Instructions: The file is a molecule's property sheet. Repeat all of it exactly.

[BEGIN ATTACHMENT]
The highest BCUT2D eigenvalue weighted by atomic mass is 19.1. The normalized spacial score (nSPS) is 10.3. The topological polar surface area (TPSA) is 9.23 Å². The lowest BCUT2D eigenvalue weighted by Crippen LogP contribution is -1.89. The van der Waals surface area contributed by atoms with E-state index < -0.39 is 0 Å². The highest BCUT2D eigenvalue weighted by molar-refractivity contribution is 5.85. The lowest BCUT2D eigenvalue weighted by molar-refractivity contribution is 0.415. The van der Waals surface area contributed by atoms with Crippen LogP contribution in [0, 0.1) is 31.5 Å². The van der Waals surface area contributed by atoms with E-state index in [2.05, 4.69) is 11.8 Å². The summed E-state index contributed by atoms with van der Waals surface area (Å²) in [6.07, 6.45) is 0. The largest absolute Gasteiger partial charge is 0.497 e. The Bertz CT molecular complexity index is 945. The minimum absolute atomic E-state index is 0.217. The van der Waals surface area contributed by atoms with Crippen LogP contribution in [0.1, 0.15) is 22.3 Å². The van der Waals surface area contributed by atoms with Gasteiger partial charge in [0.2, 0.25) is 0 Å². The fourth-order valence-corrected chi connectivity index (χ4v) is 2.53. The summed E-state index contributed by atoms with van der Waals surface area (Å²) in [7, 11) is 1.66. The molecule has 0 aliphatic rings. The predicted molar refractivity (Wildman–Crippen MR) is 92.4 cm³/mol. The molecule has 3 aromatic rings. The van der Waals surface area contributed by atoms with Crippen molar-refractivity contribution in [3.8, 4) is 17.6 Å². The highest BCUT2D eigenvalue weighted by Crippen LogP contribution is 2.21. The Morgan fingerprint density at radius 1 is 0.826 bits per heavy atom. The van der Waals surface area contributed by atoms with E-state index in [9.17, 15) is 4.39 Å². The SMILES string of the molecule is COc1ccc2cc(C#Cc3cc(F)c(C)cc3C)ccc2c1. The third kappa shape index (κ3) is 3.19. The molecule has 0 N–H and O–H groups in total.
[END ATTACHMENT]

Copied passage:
The highest BCUT2D eigenvalue weighted by atomic mass is 19.1. The normalized spacial score (nSPS) is 10.3. The topological polar surface area (TPSA) is 9.23 Å². The lowest BCUT2D eigenvalue weighted by Crippen LogP contribution is -1.89. The van der Waals surface area contributed by atoms with E-state index < -0.39 is 0 Å². The highest BCUT2D eigenvalue weighted by molar-refractivity contribution is 5.85. The lowest BCUT2D eigenvalue weighted by molar-refractivity contribution is 0.415. The van der Waals surface area contributed by atoms with Crippen LogP contribution in [0, 0.1) is 31.5 Å². The van der Waals surface area contributed by atoms with E-state index in [2.05, 4.69) is 11.8 Å². The summed E-state index contributed by atoms with van der Waals surface area (Å²) in [6.07, 6.45) is 0. The largest absolute Gasteiger partial charge is 0.497 e. The Bertz CT molecular complexity index is 945. The minimum absolute atomic E-state index is 0.217. The van der Waals surface area contributed by atoms with Crippen LogP contribution in [0.1, 0.15) is 22.3 Å². The van der Waals surface area contributed by atoms with Gasteiger partial charge in [0.2, 0.25) is 0 Å². The fourth-order valence-corrected chi connectivity index (χ4v) is 2.53. The summed E-state index contributed by atoms with van der Waals surface area (Å²) in [7, 11) is 1.66. The molecule has 0 aliphatic rings. The predicted molar refractivity (Wildman–Crippen MR) is 92.4 cm³/mol. The molecule has 3 aromatic rings. The van der Waals surface area contributed by atoms with Crippen molar-refractivity contribution in [3.8, 4) is 17.6 Å². The highest BCUT2D eigenvalue weighted by Crippen LogP contribution is 2.21. The Morgan fingerprint density at radius 1 is 0.826 bits per heavy atom. The van der Waals surface area contributed by atoms with E-state index in [9.17, 15) is 4.39 Å². The SMILES string of the molecule is COc1ccc2cc(C#Cc3cc(F)c(C)cc3C)ccc2c1. The third kappa shape index (κ3) is 3.19. The molecule has 0 N–H and O–H groups in total.